And even if there are more purchases because of the holiday, don't sellers and buyers both benefit from a transaction? It is voluntary, right? If someone buys an extra pair of shoes that weekend that he otherwise wouldn't have bought at all, he benefits not only from the tax holiday, but also from the additional consumer surplus of having the shoes.

Lastly, this is not something peculiar to Texas, as Daniel would have us believe. Lots of states do this. If I had to guess, Daniel doesn't particularly care for Texas and its politics ("Texas-style subsidy to business" that can be "seen through," as if it's some kind of nefarious kickback to fat-cats.

This is the kind of nonsense I expect from mainstream reporters, not from PhD economists. I realize Freakonomics != economics, but let's get the Econ 101 right before getting freaky. This is the kind of biased, poorly-thought-out economic analysis even a 40-year old engineer can see through!



$8.25 saved for every $100 spent... Of course the stores are getting the benefit in this situation, at least comparatively. Shoppers are better off going to work that day than wasting the extra amount of time expended by shopping with the huddled masses in overly crowded stores. Maybe should be analyzed on a time value of money approach... Then we'd see who the real losers are.


Not at all. I live in Texas and there are massive and very real sales during tax holiday weekend. Commodity retail is an ultracompetitive segment, and shoppers wait for this weekend, thus crimping these same retailers' cash flow in the weeks preceding. No retailer would even think of raising prices.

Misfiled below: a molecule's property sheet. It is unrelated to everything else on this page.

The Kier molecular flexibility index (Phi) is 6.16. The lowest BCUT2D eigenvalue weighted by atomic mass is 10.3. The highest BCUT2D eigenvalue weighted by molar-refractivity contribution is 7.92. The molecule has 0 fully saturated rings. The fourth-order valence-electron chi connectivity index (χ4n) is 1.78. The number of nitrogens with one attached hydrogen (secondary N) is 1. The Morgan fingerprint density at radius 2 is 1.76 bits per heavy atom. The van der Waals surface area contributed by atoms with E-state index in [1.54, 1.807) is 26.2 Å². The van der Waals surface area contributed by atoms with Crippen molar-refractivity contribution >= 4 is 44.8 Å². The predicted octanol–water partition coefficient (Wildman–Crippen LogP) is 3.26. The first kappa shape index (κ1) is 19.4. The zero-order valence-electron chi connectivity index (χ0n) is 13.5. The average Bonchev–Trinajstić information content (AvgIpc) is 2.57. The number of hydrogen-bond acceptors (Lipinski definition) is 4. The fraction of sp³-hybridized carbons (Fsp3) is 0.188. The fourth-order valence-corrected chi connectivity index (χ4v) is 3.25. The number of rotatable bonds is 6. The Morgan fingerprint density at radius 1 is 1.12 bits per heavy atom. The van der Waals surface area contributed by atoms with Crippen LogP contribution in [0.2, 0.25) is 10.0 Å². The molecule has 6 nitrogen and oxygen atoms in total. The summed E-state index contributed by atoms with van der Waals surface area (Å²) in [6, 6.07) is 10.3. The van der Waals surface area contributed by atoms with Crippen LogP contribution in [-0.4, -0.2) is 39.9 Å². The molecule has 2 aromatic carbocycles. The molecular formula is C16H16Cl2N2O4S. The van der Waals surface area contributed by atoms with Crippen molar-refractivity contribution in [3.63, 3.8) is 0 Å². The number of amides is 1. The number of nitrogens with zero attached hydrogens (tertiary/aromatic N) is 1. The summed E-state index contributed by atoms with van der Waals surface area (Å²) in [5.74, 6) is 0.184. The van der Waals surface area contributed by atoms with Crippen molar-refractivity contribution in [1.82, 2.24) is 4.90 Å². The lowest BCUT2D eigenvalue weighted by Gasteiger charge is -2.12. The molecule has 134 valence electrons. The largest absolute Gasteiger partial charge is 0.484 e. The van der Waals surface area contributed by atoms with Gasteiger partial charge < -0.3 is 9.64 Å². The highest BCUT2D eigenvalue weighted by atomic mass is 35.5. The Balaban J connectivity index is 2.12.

Why do customers flock to what is technically a 8.25% off sale? I don't get interested until I hear 20% off sale. Amazing that people go for this "special".


Based on this and previous posts, it appears that you don't like Texas very much. Why don't you move?

Oh, wait. Tenure at UT.


Connecticut did this for years on clothing purchased just before school started. The result was the state lost several million $ a year in revenue. The sales tax holiday merely moved the date of the transaction from one week to another.

Every year the newspapers would have pictures of people buying their children expensive clothes or hundred dollar sneakers and saying how wonderful it was they didn't have to pay the tax.

The taxpayers who subsidized such purchases were not as enthused.


Ugh, this is the same misuse of "subsidy" that the Professor averred. Did the taxpayers provide cash to help people buy their children clothes and sneakers? Lost revenue to the state does not a subsidy make.


How is a tax holiday a "subsidy to business?" Is Texas providing some sort of financial or monetary assistance directly to stores and/or their customers on that weekend? No? Then the tax holiday is nothing more and nothing less than a transitory tax reprieve, but it is certainly not a subsidy. The state is not putting money into anyone's pocket; it's simply not taking out the money that it otherwise would.

FWIW, here in Virginia, there are a lot of sales on eligible items during the sales tax holiday on school supplies and clothing the first weekend of August. My vote is with the grandson.


How about Black Friday? Lots of shoppers. Lots of sales. Extended hours.


Your economics is probably correct, but the question is whether we should look at refraining from stealing from businesses as a "subsidy."

I hope you enjoy the car subsidy I'm giving you, Daniel, by not stealing your car this week.


Your economics is probably correct, but the question is whether we should look at refraining from stealing from businesses as a "subsidy."

I hope you enjoy the car subsidy I'm giving you, Daniel, by not stealing your car this week.